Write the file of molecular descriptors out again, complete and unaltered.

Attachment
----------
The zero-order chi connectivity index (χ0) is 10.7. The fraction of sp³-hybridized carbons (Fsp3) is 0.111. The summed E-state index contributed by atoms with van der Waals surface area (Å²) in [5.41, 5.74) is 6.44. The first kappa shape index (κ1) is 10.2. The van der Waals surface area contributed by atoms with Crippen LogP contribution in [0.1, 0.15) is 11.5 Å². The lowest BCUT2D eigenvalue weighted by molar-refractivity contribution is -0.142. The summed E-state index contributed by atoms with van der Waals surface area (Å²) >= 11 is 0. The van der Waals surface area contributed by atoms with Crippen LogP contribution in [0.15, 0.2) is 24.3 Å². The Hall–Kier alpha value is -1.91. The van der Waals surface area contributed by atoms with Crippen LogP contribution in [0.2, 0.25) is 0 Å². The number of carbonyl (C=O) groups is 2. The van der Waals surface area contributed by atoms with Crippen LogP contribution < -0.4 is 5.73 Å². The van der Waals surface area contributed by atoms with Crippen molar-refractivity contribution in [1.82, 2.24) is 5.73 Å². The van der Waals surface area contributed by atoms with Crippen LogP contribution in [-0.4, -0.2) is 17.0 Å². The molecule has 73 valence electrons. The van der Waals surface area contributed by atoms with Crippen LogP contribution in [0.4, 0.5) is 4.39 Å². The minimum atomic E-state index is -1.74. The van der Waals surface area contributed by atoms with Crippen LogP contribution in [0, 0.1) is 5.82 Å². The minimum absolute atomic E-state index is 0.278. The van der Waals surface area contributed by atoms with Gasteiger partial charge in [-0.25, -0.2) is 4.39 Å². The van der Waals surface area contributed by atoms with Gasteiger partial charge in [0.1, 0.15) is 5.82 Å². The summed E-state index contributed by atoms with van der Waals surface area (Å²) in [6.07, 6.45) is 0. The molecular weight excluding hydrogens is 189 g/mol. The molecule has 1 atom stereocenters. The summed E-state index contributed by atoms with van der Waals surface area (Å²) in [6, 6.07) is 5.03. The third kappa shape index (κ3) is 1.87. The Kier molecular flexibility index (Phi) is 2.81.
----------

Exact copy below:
The zero-order chi connectivity index (χ0) is 10.7. The fraction of sp³-hybridized carbons (Fsp3) is 0.111. The summed E-state index contributed by atoms with van der Waals surface area (Å²) in [5.41, 5.74) is 6.44. The first kappa shape index (κ1) is 10.2. The van der Waals surface area contributed by atoms with Crippen LogP contribution in [0.1, 0.15) is 11.5 Å². The lowest BCUT2D eigenvalue weighted by molar-refractivity contribution is -0.142. The summed E-state index contributed by atoms with van der Waals surface area (Å²) >= 11 is 0. The van der Waals surface area contributed by atoms with Crippen LogP contribution in [0.15, 0.2) is 24.3 Å². The Hall–Kier alpha value is -1.91. The van der Waals surface area contributed by atoms with Crippen LogP contribution in [0.2, 0.25) is 0 Å². The number of carbonyl (C=O) groups is 2. The van der Waals surface area contributed by atoms with Crippen LogP contribution < -0.4 is 5.73 Å². The van der Waals surface area contributed by atoms with Crippen molar-refractivity contribution in [1.82, 2.24) is 5.73 Å². The van der Waals surface area contributed by atoms with Crippen LogP contribution in [-0.4, -0.2) is 17.0 Å². The molecule has 73 valence electrons. The van der Waals surface area contributed by atoms with Crippen LogP contribution in [0.4, 0.5) is 4.39 Å². The minimum atomic E-state index is -1.74. The van der Waals surface area contributed by atoms with Crippen LogP contribution in [0, 0.1) is 5.82 Å². The minimum absolute atomic E-state index is 0.278. The van der Waals surface area contributed by atoms with Gasteiger partial charge in [-0.25, -0.2) is 4.39 Å². The van der Waals surface area contributed by atoms with Gasteiger partial charge in [0.1, 0.15) is 5.82 Å². The summed E-state index contributed by atoms with van der Waals surface area (Å²) in [6.07, 6.45) is 0. The molecular weight excluding hydrogens is 189 g/mol. The molecule has 1 atom stereocenters. The summed E-state index contributed by atoms with van der Waals surface area (Å²) in [6, 6.07) is 5.03. The third kappa shape index (κ3) is 1.87. The Kier molecular flexibility index (Phi) is 2.81.